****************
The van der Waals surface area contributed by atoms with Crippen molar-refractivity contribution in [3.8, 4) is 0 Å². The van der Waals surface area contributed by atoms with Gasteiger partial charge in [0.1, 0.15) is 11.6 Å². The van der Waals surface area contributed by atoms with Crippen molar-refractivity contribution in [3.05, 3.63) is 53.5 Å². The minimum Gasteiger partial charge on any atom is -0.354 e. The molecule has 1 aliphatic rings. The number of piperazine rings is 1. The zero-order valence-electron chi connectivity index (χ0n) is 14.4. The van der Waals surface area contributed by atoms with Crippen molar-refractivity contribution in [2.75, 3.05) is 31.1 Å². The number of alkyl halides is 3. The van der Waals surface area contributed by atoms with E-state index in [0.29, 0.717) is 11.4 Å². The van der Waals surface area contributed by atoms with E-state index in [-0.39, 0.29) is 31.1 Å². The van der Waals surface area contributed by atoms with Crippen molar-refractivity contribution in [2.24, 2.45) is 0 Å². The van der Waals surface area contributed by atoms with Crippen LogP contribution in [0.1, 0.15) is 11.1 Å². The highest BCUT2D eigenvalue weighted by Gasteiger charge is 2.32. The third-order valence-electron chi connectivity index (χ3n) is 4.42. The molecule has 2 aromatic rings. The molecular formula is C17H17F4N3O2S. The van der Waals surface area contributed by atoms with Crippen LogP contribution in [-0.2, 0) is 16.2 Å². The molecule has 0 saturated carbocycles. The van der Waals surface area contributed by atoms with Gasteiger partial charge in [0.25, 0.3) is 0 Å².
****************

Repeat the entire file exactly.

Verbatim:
The van der Waals surface area contributed by atoms with Crippen molar-refractivity contribution in [3.8, 4) is 0 Å². The van der Waals surface area contributed by atoms with Gasteiger partial charge in [0.1, 0.15) is 11.6 Å². The van der Waals surface area contributed by atoms with Crippen molar-refractivity contribution in [3.05, 3.63) is 53.5 Å². The minimum Gasteiger partial charge on any atom is -0.354 e. The molecule has 1 aliphatic rings. The number of piperazine rings is 1. The zero-order valence-electron chi connectivity index (χ0n) is 14.4. The van der Waals surface area contributed by atoms with Crippen molar-refractivity contribution in [2.75, 3.05) is 31.1 Å². The number of alkyl halides is 3. The van der Waals surface area contributed by atoms with E-state index in [0.29, 0.717) is 11.4 Å². The van der Waals surface area contributed by atoms with E-state index in [-0.39, 0.29) is 31.1 Å². The van der Waals surface area contributed by atoms with Crippen molar-refractivity contribution in [2.24, 2.45) is 0 Å². The van der Waals surface area contributed by atoms with Crippen LogP contribution in [0.1, 0.15) is 11.1 Å². The highest BCUT2D eigenvalue weighted by Gasteiger charge is 2.32. The third-order valence-electron chi connectivity index (χ3n) is 4.42. The molecule has 2 aromatic rings. The molecular formula is C17H17F4N3O2S. The van der Waals surface area contributed by atoms with Crippen LogP contribution in [-0.2, 0) is 16.2 Å². The molecule has 0 saturated carbocycles. The van der Waals surface area contributed by atoms with Gasteiger partial charge in [0.25, 0.3) is 0 Å².